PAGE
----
Guest poem sent in by Suresh Ramasubramanian
(Poem #1262) The Carpenter's Son
"Here the hangman stops his cart: Now the best of friends must part. Fare you well, for ill fare I: Live, lads, and I will die. "Oh, at home had I but stayed 'Prenticed to my father's trade, Had I stuck to plane and adze, I had not been lost, my lads. "Then I might have built perhaps Gallows-trees for other chaps, Never dangled on my own, Had I left but ill alone. "Now, you see, they hang me high, And the people passing by Stop to shake their fists and curse; So 'tis come from ill to worse. "Here hang I, and right and left Two poor fellows hang for theft: All the same's the luck we prove, Though the midmost hangs for love. "Comrades all, that stand and gaze, Walk henceforth in other ways; See my neck and save your own: Comrades all, leave ill alone. "Make some day a decent end, Shrewder fellows than your friend. Fare you well, for ill fare I: Live lads, and I will die."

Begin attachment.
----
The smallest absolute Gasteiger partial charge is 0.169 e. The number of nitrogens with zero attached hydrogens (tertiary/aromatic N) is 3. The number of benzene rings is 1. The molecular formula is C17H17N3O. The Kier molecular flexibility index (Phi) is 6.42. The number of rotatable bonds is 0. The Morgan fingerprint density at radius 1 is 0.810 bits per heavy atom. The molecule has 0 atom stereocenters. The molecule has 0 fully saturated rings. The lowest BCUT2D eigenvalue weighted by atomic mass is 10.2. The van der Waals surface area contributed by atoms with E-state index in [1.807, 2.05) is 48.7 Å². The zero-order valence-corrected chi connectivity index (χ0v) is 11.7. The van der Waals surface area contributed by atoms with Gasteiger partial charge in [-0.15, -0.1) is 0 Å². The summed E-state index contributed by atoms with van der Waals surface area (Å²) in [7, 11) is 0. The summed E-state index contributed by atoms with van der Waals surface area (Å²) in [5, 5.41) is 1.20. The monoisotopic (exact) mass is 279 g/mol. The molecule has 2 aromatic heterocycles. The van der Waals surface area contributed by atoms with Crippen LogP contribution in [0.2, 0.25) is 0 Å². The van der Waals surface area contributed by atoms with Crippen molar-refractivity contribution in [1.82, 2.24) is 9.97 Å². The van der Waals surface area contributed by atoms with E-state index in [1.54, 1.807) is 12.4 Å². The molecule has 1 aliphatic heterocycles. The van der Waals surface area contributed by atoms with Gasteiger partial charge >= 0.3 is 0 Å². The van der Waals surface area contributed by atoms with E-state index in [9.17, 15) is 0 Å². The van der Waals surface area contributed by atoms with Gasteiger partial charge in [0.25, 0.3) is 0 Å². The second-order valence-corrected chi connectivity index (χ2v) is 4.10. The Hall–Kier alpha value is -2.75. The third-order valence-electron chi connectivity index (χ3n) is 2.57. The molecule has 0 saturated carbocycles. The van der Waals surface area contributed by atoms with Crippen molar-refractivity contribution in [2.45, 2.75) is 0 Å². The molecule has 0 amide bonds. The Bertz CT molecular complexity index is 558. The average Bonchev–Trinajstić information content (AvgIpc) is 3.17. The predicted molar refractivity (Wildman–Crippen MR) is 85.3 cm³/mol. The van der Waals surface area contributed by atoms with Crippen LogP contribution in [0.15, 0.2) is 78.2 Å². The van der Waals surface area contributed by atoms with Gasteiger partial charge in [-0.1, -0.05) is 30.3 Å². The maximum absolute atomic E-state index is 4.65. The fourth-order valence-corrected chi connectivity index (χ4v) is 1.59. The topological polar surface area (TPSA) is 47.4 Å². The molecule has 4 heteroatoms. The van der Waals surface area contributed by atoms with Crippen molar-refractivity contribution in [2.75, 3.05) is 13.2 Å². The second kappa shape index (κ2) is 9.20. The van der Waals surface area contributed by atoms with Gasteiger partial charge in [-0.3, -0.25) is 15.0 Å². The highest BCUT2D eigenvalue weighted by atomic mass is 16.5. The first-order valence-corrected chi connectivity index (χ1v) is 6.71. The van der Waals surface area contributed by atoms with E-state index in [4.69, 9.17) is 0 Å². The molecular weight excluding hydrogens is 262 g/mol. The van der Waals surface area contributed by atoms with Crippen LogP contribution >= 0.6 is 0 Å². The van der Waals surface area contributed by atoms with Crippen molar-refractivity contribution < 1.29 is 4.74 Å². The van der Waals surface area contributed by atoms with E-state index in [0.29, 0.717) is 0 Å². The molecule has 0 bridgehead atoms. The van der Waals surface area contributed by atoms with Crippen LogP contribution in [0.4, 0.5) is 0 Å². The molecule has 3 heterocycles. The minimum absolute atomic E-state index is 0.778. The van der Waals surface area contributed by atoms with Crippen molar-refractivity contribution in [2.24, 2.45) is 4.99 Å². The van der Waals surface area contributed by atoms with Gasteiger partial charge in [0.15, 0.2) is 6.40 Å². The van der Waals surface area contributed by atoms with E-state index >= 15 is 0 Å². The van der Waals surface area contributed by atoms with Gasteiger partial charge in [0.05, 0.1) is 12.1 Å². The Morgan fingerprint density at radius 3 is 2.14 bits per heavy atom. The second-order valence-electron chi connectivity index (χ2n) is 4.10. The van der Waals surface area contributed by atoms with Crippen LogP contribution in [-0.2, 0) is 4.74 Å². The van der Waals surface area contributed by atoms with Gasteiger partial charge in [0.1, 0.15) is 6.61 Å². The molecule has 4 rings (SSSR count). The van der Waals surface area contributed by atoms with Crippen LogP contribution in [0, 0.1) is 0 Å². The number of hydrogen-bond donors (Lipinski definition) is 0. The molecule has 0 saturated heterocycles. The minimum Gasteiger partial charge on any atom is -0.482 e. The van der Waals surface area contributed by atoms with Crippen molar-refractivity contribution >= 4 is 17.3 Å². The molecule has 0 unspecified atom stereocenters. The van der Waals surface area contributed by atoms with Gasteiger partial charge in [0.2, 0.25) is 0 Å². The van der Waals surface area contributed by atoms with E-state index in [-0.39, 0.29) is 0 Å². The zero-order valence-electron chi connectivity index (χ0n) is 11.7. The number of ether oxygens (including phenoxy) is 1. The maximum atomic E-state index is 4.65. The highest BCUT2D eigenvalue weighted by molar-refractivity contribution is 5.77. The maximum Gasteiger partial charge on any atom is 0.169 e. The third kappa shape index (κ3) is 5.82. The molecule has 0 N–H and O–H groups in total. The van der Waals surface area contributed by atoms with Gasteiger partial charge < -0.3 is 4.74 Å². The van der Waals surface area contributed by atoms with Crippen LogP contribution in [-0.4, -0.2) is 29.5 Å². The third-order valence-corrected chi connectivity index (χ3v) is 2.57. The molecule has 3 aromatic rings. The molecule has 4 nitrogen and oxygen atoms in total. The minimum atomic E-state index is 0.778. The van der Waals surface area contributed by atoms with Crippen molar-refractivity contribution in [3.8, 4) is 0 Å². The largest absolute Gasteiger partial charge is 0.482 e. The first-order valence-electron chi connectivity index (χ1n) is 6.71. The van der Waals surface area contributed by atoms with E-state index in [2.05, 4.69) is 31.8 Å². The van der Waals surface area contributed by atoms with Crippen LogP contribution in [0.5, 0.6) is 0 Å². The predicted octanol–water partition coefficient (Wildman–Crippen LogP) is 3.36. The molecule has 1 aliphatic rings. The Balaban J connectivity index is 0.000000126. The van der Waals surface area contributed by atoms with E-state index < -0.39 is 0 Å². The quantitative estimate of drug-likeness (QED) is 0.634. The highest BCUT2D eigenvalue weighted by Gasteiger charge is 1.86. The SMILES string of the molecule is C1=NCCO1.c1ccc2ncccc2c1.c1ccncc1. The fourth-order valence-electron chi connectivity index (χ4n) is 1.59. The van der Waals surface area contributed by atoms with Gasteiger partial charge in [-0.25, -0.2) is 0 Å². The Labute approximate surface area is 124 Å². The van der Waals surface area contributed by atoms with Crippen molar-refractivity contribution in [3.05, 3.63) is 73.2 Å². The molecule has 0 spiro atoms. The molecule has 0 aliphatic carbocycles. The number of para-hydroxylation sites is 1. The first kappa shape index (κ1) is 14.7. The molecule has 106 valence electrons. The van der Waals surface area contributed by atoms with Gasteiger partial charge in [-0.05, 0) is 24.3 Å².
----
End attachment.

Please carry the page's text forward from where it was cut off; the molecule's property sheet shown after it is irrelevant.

This is from Houseman's collection "A Shropshire Lad" - there are a lot of war poems which are, in their own quiet way, a great deal more satisfying to me than Rupert Brooke's poems, especially because of their biting sarcasm, such as "From Clee to Heaven the Beacon Burns" - >"Oh, God will save her, fear you not: >Be you the men you've been, >Get you the sons your fathers got, >And God will save the Queen." This poem above is ironic, mocking - a carpenter's son reflecting, as he is going to be hanged, how much better it would have been if he had stuck to making gallows trees instead of committing crimes that led to his being forced to sample his own product. He is making a confession of his crimes and a request to his fellow human beings not to be led into a life of crime lest they suffer the same fate as he. Or is he? Is he dying for love of mankind like Jesus did on the cross, between two thieves suffering the same penalty for just and valid reasons? srs [Martin adds] An added irony - nowhere in the poem does it say that the love he is dying for is love of *mankind*. Indeed, if the narrator had not compared his situation to Jesus's, the phrase "hangs for love" would have a readily obvious interpretation.